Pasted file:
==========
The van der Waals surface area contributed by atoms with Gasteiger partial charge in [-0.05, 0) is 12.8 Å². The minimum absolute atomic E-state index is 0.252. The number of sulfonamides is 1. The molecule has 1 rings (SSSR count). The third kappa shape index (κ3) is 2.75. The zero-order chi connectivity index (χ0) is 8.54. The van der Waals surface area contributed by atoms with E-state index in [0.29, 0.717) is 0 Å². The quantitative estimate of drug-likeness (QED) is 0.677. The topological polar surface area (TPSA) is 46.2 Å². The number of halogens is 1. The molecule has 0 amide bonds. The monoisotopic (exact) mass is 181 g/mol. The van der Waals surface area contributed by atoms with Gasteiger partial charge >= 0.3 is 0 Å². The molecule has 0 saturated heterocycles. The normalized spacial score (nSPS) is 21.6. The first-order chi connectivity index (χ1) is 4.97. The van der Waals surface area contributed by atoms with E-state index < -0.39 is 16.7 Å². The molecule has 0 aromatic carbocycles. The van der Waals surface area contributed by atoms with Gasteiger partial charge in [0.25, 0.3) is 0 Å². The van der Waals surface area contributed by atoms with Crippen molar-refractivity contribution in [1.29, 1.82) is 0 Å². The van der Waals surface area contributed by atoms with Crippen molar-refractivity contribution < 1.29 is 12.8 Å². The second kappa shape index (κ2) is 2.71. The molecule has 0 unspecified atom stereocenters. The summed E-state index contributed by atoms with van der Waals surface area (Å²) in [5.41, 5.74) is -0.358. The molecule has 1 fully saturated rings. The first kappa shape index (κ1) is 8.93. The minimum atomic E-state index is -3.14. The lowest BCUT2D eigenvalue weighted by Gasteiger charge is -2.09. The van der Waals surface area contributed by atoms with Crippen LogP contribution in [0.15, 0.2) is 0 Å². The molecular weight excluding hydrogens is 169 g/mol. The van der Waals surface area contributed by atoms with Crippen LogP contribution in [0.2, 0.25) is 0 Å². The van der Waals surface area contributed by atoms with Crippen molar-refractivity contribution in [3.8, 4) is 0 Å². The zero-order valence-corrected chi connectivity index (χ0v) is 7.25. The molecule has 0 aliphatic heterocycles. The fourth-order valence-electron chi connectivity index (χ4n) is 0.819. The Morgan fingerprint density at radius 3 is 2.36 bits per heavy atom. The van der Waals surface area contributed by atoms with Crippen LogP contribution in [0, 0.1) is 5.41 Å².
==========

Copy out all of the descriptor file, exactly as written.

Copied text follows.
The van der Waals surface area contributed by atoms with Gasteiger partial charge in [-0.05, 0) is 12.8 Å². The minimum absolute atomic E-state index is 0.252. The number of sulfonamides is 1. The molecule has 1 rings (SSSR count). The third kappa shape index (κ3) is 2.75. The zero-order chi connectivity index (χ0) is 8.54. The van der Waals surface area contributed by atoms with E-state index in [0.29, 0.717) is 0 Å². The quantitative estimate of drug-likeness (QED) is 0.677. The topological polar surface area (TPSA) is 46.2 Å². The number of halogens is 1. The molecule has 0 amide bonds. The monoisotopic (exact) mass is 181 g/mol. The van der Waals surface area contributed by atoms with Gasteiger partial charge >= 0.3 is 0 Å². The molecule has 0 saturated heterocycles. The normalized spacial score (nSPS) is 21.6. The first-order chi connectivity index (χ1) is 4.97. The van der Waals surface area contributed by atoms with E-state index < -0.39 is 16.7 Å². The molecule has 0 aromatic carbocycles. The van der Waals surface area contributed by atoms with Gasteiger partial charge in [0.25, 0.3) is 0 Å². The van der Waals surface area contributed by atoms with Crippen molar-refractivity contribution in [1.29, 1.82) is 0 Å². The van der Waals surface area contributed by atoms with Crippen molar-refractivity contribution < 1.29 is 12.8 Å². The second kappa shape index (κ2) is 2.71. The molecule has 0 unspecified atom stereocenters. The summed E-state index contributed by atoms with van der Waals surface area (Å²) in [5.41, 5.74) is -0.358. The molecule has 1 fully saturated rings. The first kappa shape index (κ1) is 8.93. The minimum atomic E-state index is -3.14. The lowest BCUT2D eigenvalue weighted by Gasteiger charge is -2.09. The van der Waals surface area contributed by atoms with Crippen LogP contribution in [0.15, 0.2) is 0 Å². The molecular weight excluding hydrogens is 169 g/mol. The van der Waals surface area contributed by atoms with Crippen LogP contribution in [0.2, 0.25) is 0 Å². The van der Waals surface area contributed by atoms with Crippen molar-refractivity contribution in [3.8, 4) is 0 Å². The zero-order valence-corrected chi connectivity index (χ0v) is 7.25. The molecule has 0 aliphatic heterocycles. The fourth-order valence-electron chi connectivity index (χ4n) is 0.819. The Morgan fingerprint density at radius 3 is 2.36 bits per heavy atom. The van der Waals surface area contributed by atoms with Crippen LogP contribution in [0, 0.1) is 5.41 Å².